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  1. #1
    Member
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    Apr 2008
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    Ha Noi
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    4

    CPU overload first load page with have too many data

    Hi LS team,

    I have met the problem with LS on client application.
    I build a stock price board online.

    When I loading client with IE browser then my CPU overload 100% and download data is very slow

    - My application is about 168 items. schema has 52 field. So data is very big with first load.

    But with firefox, everything is okie. The problem only happen with IE.

    I dont want show some items as http://www.lightstreamer.com/vb/showthread.php?t=333 (use Grid)

    I want show all items with first load. If you have solution, please help me.

    Thank you very much.

  2. #2
    Power Member
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    Jul 2006
    Location
    Cesano Maderno, Italy
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    784
    Hi,

    please note that the heavy part on the browser is the DOM manipulation (and 8736 fields are a lot of work).

    first of all try to remove all visual effects if any on the snapshot events with something like this:

    in the onItemUpdate handler


    in the onChangingValues handler


    let me know if this helps.

  3. #3
    Member
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    Apr 2008
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    Ha Noi
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    Quote Originally Posted by Mone
    Hi,

    please note that the heavy part on the browser is the DOM manipulation (and 8736 fields are a lot of work).

    first of all try to remove all visual effects if any on the snapshot events with something like this:

    in the onItemUpdate handler


    in the onChangingValues handler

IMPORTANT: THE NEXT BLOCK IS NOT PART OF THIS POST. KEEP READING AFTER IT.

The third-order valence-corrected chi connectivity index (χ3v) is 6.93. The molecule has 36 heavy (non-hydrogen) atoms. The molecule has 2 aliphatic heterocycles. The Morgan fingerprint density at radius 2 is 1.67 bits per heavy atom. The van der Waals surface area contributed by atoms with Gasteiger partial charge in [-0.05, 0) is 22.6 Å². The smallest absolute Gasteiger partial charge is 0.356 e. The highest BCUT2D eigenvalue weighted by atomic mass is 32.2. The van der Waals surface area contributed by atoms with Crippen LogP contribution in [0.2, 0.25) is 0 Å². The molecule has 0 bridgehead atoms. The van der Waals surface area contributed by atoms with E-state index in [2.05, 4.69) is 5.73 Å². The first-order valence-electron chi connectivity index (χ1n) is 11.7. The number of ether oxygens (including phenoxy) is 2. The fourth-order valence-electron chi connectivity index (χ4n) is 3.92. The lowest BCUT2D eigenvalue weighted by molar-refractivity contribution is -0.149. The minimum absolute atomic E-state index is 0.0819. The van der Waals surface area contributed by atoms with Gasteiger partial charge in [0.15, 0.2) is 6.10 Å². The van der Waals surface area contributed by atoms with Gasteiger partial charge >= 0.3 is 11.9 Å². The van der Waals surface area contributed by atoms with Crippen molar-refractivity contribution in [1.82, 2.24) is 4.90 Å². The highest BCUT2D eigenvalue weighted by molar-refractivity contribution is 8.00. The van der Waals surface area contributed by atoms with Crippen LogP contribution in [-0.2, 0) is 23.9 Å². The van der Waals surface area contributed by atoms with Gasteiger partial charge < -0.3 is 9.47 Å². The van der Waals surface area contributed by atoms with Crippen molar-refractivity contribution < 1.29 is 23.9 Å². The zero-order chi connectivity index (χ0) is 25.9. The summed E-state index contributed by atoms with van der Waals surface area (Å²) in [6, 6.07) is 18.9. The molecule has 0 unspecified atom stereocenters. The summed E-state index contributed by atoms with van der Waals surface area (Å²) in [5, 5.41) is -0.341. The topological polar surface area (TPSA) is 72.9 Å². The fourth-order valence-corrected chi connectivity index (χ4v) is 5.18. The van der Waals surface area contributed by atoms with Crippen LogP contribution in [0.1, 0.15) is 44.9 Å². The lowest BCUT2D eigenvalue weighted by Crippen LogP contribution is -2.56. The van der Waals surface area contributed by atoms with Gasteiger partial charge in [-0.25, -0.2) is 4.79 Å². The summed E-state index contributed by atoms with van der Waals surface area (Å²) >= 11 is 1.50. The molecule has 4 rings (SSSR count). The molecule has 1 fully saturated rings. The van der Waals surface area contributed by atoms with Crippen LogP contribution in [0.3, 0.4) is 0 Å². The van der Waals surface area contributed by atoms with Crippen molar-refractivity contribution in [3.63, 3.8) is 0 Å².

let me know if this helps.
    Thank you for your help !

    I tried with the your guide, I can remove visual effect change background color with first loading page (It's very good ). But with some visual effects : set price color, format value null ... they always execute.

    - I have idea : Can you bind about from 20 to 30 rows one time, then they bind continue to data end. Because If i bind about 20 items. It's very fast. If can, please guide for me.

    Thank you very much.

  4. #4
    Administrator
    Join Date
    Jul 2006
    Location
    Milan
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    975
    If I understand well, you would like to defer some subscriptions, so that 20 items are subscribed to immediately and the remaining 148 items are subscribed to in the background.
    There is no facility by our library for this task; it must entirely be done through custom code, by separating the items in multiple tables and governing the timing of the various "addTable" calls.
    Note that the cells on the page should be assigned the "table" attributes accordingly. After all subscriptions are done, nothing should reveal that the cells pertain to different tables.

    Consider that, in case of connection problems, after a successful connection recovery, the library will try to restore all subscriptions and in this case the requests will be issued alltogether.

  5. #5
    Member
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    Oct 2007
    Location
    Hochiminh
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    9
    Hi all,